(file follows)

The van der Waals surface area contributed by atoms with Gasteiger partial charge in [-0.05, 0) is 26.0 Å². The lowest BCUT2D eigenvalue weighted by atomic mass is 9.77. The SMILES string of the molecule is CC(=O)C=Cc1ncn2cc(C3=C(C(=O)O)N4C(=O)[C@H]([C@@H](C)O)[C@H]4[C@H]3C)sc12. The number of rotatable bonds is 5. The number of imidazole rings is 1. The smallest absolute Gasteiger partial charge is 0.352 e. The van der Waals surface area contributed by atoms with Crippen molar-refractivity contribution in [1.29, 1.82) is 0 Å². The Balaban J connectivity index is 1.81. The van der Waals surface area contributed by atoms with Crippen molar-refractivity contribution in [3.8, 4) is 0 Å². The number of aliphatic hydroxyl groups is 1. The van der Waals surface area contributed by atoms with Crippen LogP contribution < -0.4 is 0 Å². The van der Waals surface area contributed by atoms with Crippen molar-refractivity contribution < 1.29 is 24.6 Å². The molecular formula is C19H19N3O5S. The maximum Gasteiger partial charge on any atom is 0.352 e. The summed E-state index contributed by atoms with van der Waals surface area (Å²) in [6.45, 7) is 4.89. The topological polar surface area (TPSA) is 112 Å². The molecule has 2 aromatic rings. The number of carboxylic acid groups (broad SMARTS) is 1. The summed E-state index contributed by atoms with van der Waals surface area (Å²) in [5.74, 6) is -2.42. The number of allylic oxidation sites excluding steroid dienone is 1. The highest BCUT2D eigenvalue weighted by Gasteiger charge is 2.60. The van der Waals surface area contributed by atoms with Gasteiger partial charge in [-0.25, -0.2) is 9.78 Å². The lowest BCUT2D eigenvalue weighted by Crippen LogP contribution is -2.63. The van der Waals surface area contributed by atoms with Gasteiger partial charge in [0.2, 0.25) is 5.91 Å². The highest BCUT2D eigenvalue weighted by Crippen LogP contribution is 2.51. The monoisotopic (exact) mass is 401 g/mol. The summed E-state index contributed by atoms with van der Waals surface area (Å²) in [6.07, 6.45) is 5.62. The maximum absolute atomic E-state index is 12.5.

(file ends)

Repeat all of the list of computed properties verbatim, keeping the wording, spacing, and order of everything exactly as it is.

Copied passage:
The van der Waals surface area contributed by atoms with Gasteiger partial charge in [-0.05, 0) is 26.0 Å². The lowest BCUT2D eigenvalue weighted by atomic mass is 9.77. The SMILES string of the molecule is CC(=O)C=Cc1ncn2cc(C3=C(C(=O)O)N4C(=O)[C@H]([C@@H](C)O)[C@H]4[C@H]3C)sc12. The number of rotatable bonds is 5. The number of imidazole rings is 1. The smallest absolute Gasteiger partial charge is 0.352 e. The van der Waals surface area contributed by atoms with Crippen molar-refractivity contribution in [1.29, 1.82) is 0 Å². The Balaban J connectivity index is 1.81. The van der Waals surface area contributed by atoms with Crippen molar-refractivity contribution in [3.8, 4) is 0 Å². The number of aliphatic hydroxyl groups is 1. The van der Waals surface area contributed by atoms with Crippen LogP contribution < -0.4 is 0 Å². The van der Waals surface area contributed by atoms with Crippen molar-refractivity contribution < 1.29 is 24.6 Å². The molecular formula is C19H19N3O5S. The maximum Gasteiger partial charge on any atom is 0.352 e. The summed E-state index contributed by atoms with van der Waals surface area (Å²) in [6.45, 7) is 4.89. The topological polar surface area (TPSA) is 112 Å². The molecule has 2 aromatic rings. The number of carboxylic acid groups (broad SMARTS) is 1. The summed E-state index contributed by atoms with van der Waals surface area (Å²) in [5.74, 6) is -2.42. The number of allylic oxidation sites excluding steroid dienone is 1. The highest BCUT2D eigenvalue weighted by Gasteiger charge is 2.60. The van der Waals surface area contributed by atoms with Gasteiger partial charge in [-0.25, -0.2) is 9.78 Å². The lowest BCUT2D eigenvalue weighted by Crippen LogP contribution is -2.63. The van der Waals surface area contributed by atoms with Gasteiger partial charge in [0.2, 0.25) is 5.91 Å². The highest BCUT2D eigenvalue weighted by Crippen LogP contribution is 2.51. The monoisotopic (exact) mass is 401 g/mol. The summed E-state index contributed by atoms with van der Waals surface area (Å²) in [6.07, 6.45) is 5.62. The maximum absolute atomic E-state index is 12.5.